Propeller GVWGTFFTV An assembly of radially disposed blades with an airfoil shape that when rotated in air produce thrust.
Washout BAHJWND Twist incorporated in wing tips to raise the trailing edge, to give less incidence at the tip than at the root. _______inherently makes the aircraft more stable.
Airbrake AKVQVAXT An aerodynamic control which can be extended to increase drag and slow down an aircraft.
Pusher GNHJTV A plane in which the engine is mounted ahead of the propeller.
Chord UJWVP The width of a wing or tailplane from front (leading edge) to back (trailing edge).
Thermal DJTVZAF A rising column of relatively warm air.
Root VWWD The part of a wing where it meets the fuselage.
Barnstormer QAVIHDWVZTV In the early years of aviation pilots gave people rides in an aircraft and performed aerobatics for a fee. They were known as ?.
Stringer HDVKIRTV Light, lengthwise fuselage strips intended more to give the desired shape than to add strength.
Roll VWFF A rotation of an aircraft around the longitudinal axis. This effect is produced by the ailerons.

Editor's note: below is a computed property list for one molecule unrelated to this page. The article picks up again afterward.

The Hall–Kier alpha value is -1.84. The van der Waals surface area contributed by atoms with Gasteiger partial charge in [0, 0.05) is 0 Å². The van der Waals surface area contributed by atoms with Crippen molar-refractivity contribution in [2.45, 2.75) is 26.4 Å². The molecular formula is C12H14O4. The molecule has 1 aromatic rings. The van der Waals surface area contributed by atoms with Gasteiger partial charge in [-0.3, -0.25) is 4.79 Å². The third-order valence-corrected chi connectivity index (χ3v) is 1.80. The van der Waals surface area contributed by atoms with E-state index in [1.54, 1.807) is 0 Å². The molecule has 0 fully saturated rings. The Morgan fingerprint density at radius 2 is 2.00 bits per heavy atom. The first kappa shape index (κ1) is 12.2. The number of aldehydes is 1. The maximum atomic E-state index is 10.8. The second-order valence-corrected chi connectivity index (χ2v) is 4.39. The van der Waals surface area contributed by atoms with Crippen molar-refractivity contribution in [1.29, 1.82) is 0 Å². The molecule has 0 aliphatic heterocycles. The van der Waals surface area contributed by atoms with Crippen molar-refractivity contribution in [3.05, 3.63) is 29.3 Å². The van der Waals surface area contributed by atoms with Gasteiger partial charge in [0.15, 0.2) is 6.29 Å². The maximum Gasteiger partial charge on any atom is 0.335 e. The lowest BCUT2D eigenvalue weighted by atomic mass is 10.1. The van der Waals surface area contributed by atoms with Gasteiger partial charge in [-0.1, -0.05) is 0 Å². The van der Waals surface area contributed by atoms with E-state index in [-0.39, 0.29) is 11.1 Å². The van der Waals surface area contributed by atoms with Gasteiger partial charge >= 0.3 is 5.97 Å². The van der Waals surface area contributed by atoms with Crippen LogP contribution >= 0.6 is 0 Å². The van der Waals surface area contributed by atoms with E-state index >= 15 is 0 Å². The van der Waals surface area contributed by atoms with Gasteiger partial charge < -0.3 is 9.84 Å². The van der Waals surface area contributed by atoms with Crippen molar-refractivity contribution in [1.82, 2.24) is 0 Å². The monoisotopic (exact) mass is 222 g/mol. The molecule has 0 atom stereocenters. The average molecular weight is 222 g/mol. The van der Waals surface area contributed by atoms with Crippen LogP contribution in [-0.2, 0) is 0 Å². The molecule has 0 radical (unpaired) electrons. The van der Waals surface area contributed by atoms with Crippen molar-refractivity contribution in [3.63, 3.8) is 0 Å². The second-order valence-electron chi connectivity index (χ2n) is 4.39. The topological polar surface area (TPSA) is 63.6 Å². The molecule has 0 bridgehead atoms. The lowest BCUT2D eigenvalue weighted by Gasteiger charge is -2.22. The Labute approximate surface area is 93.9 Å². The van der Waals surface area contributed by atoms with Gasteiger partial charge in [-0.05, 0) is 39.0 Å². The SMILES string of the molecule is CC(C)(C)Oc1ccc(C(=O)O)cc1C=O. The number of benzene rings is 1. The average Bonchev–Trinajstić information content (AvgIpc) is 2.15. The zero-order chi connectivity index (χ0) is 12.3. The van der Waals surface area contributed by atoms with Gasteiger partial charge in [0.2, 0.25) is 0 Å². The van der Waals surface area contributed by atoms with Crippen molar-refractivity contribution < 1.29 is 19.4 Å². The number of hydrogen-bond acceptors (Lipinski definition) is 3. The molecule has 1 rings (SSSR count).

Lift Coefficient FKCD UWTCCKUKTID An indication of the relative lift of an aerofoil.
Downwind PWBIBKIP In the circuit flying parallel with the runway in the opposite direction to take-off.
Angle of Attack AIRFT WC ADDAUX The angle at which a wing strikes the air stream.
Axis AMKH The line around which a body rotates.
Engine Cowling TIRKIT UWBFKIR A covering placed around an engine.
Wheel Pants BJTTF GAIDH Designed to reduce the drag of fixed undercarriages by providing an aerodynamic shroud over the top section of the wheels.
Stalling Angle HDAFFKIR AIRFT The particular angle at which a wing abruptly loses lift; usually expressed in degrees.
Aeronaut ATVWIAND One who flies balloons.
Roll Control VWFF UWIDVWF Provided by the ailerons.
Biplane QKGFAIT An airplane with two sets of wings, one on top of the other.
Boom QWWZ A wood tube or strip that extends rearward from the wings or from a short fuselage to support the tail surfaces.
Strip Ailerons HDVKG AKFTVWIH Ailerons consisting of simple strips along the full length of the wing trailing edge.
Control Surfaces UWIDVWF HNVCAUTH Parts of an aircraft that are activated by the pilot to change the airflow around the surfaces of the aircraft.
Lift-Drag Ratio FKCD-PVAR VADKW The relation of total lift to total drag of an aerofoil, expressed as a mathematical proportion; 6 to 1;15 to 1 and so on.